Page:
NAIOP-Drexel Summer Program: Hard Hats All Around

NAIOP-Drexel Summer Program: Hard Hats All Around

Posted On November 15, 2022 By NAIOP Greater Philadelphia And has 1 Comment

Note: The NAIOP-Drexel Summer Program is a partnership between NAIOP Greater Philadelphia spirit Drexel University. The program, which just celebrated its fifth summer, brings together 30 high school rising juniors and seniors of color for a 10-day immersive experience, exposing them to nearly every aspect of commercial real estate. This five-part blog series seeks to deliver a little bit of that experience through the eyes of the students and their college-level ambassadors as well as the faculty and staff of both organizations who work year-round to plan and execute the program.

Chapter 3

Of all the program’s offerings, nearly all the students agreed: site visits were their favorite.

On the first full day, the group walked about six blocks from Drexel to tour a building at One UCity, a life science project being developed by Wexford/Ventas. They were met by Pete Cramer, NAIOP Greater Philadelphia Board Member, who serves as Senior Director, Development at Wexford Science & Technology, LLC. He walked them through the 450,000-square-foot Drexel University Health Sciences Building, a $30 million project that is 100% leased by Drexel for two schools, the College of Nursing and Health Professionals and the College of Medicine.

“Four thousand students and faculty will utilize this building, and when it is in use this fall, it won’t be available to tour,” intimating that the students were receiving a very rare opportunity to tour be inside before opening. “It is the tallest academic building on campus,” he continued, as students boarded elevators in small groups to begin tours. “This is so cool,” one young woman said to another as they boarded. “I feel like we’re sneaking in.”

Other tours followed, including one which was not on the original schedule. A few days before the morning that Mark Seltzer, NAIOP Greater Philadelphia board member and senior vice president of Development for Ensemble Real Estate Investments, was supposed to teach a class on campus about the fundamentals of CRE, he learned the final beam would be installed on his project at 1201 Normandy Place in the Navy Yard in Philadelphia. The state-of-the-art life science building is being developed in a joint venture with Mosaic Development Partners under the banner of Ensemble/Mosaic. The 130,000-square-foot project has kicked off a 20-year, $4.8 billion initiative that includes the development of life science, office, residential, hospitality and amenities.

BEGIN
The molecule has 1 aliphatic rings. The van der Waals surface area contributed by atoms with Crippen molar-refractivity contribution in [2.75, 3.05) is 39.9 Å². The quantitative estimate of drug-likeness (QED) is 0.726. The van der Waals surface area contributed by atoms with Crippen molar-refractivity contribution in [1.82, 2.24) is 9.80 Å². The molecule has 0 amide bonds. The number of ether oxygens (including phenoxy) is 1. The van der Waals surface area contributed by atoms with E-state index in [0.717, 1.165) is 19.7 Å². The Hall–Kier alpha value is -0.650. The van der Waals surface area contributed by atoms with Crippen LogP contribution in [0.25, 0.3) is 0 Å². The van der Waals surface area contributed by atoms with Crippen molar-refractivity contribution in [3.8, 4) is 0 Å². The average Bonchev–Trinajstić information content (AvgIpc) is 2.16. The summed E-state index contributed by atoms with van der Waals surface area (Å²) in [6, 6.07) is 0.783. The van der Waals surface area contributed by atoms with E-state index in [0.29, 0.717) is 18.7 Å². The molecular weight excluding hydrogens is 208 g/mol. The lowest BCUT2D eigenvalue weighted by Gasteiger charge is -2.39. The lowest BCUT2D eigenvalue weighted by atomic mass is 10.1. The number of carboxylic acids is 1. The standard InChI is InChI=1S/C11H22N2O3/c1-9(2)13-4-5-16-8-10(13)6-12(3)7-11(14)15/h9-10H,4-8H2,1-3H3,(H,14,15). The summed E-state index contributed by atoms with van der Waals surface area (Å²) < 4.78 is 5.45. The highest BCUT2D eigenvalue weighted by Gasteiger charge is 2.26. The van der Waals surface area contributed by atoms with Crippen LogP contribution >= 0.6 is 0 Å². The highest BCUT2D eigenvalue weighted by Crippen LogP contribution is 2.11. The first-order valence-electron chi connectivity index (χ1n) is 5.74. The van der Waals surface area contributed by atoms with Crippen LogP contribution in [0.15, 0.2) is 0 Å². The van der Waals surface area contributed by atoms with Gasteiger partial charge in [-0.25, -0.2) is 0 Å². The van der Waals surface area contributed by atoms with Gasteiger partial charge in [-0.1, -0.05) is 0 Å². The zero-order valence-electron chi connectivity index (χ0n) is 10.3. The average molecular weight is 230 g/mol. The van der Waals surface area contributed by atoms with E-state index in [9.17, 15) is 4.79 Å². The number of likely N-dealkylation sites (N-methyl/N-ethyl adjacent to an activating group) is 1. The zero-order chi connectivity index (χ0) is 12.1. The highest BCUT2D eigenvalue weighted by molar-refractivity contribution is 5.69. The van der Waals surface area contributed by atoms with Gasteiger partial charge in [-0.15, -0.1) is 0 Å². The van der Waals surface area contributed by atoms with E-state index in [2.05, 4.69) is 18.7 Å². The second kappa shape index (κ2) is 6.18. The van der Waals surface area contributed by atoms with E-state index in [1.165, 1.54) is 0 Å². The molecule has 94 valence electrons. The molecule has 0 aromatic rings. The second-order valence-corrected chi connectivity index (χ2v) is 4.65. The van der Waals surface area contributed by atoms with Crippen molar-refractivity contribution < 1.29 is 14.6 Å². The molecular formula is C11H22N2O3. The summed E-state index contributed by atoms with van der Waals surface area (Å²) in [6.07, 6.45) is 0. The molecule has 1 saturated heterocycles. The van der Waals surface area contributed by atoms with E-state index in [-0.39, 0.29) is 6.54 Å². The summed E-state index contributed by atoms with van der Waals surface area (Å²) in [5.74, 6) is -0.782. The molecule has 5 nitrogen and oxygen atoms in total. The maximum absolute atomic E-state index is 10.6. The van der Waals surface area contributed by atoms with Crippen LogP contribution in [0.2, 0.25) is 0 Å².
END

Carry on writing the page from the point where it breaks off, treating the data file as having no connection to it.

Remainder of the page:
“What started as a scheduling conflict became a great opportunity for the students to be on-site and see a topping-off ceremony,” said Seltzer. “We all saw how instructive – and fun – it might be to come onto a working site in a vest and hard hat and we wanted to make it happen.”

To allow the students to participate and for Seltzer to make his teaching time, program chair Phil Butler Senior, NAIOP Greater Philadelphia board member and a senior vice president at MRA Group in Philadelphia, worked the phones for transportation while Seltzer obtained enough equipment.

Even in the heat of mid-July, the students were animated, taking selfies in hard hats and vests and asking questions about the development process. They lined up with construction workers to sign the beam before it was lifted into place, which many students captured on video with their phones. They were excited to learn they could keep their NAIOP-MRA co-branded hard hats as a souvenir.

Next, they were treated to lunch at the Ensemble/Mosaic office. Seltzer led the class in the JV’s training room, a nice break from the classroom and a valuable, low-key demonstration of what working in an office might feel like.

Aubrey C., 18, of Philadelphia, shared that the site visits were what brought the classroom work alive. “Putting on that hard hat made it more real. My favourite [trip] was probably watching the final beam being raised on a building at the Navy Yard because it showed me that their job wasn’t just about sitting at a desk. You could be outside, on a site, building something.”

More trips followed, including the Riverwalk Apartments, West Tower at Schuylkill Yards and Cira Green, all hosted by NAIOP members.

Abu Saccoh, 16, from Boys Latin School in Philadelphia, reflected that the “program has helped me understand that real estate isn’t just purchasing houses … After high school and college I would most likely continue to do real estate.”

All photos credit to Ralph Oswald III.

Read the first chapter, Getting Thereabout the students’ arrival at Drexel University and how the summer program kicked off.

Read the second chapter, The Mirror Matters, about why having access to CRE professionals and programs as early as the summer before junior year of high school can make such a difference for students of color.

Look for the next chapter, Living the Learnings, on Tuesday, Nov. 22.

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